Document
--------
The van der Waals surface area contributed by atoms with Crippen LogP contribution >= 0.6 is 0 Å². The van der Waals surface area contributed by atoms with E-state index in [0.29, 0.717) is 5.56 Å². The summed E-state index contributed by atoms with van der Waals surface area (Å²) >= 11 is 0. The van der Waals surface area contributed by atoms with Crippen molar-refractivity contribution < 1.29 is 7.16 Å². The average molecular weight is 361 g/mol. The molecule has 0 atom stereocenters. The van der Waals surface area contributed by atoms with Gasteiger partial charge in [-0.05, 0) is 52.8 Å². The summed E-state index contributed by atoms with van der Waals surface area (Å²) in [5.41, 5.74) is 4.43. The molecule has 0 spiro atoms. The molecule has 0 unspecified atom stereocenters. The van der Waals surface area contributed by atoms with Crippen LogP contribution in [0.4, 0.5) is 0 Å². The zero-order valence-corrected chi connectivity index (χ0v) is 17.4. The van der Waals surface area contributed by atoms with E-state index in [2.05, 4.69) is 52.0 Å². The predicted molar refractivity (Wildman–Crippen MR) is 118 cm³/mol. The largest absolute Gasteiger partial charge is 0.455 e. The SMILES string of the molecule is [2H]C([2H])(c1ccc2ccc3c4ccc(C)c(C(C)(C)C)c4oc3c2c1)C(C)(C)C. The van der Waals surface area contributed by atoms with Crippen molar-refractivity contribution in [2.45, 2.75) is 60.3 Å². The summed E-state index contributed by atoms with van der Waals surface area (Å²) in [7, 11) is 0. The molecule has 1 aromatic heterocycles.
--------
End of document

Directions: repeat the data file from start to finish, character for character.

The van der Waals surface area contributed by atoms with Crippen LogP contribution >= 0.6 is 0 Å². The van der Waals surface area contributed by atoms with E-state index in [0.29, 0.717) is 5.56 Å². The summed E-state index contributed by atoms with van der Waals surface area (Å²) >= 11 is 0. The van der Waals surface area contributed by atoms with Crippen molar-refractivity contribution < 1.29 is 7.16 Å². The average molecular weight is 361 g/mol. The molecule has 0 atom stereocenters. The van der Waals surface area contributed by atoms with Gasteiger partial charge in [-0.05, 0) is 52.8 Å². The summed E-state index contributed by atoms with van der Waals surface area (Å²) in [5.41, 5.74) is 4.43. The molecule has 0 spiro atoms. The molecule has 0 unspecified atom stereocenters. The van der Waals surface area contributed by atoms with Crippen LogP contribution in [0.4, 0.5) is 0 Å². The zero-order valence-corrected chi connectivity index (χ0v) is 17.4. The van der Waals surface area contributed by atoms with E-state index in [2.05, 4.69) is 52.0 Å². The predicted molar refractivity (Wildman–Crippen MR) is 118 cm³/mol. The largest absolute Gasteiger partial charge is 0.455 e. The SMILES string of the molecule is [2H]C([2H])(c1ccc2ccc3c4ccc(C)c(C(C)(C)C)c4oc3c2c1)C(C)(C)C. The van der Waals surface area contributed by atoms with Crippen molar-refractivity contribution in [2.45, 2.75) is 60.3 Å². The summed E-state index contributed by atoms with van der Waals surface area (Å²) in [7, 11) is 0. The molecule has 1 aromatic heterocycles.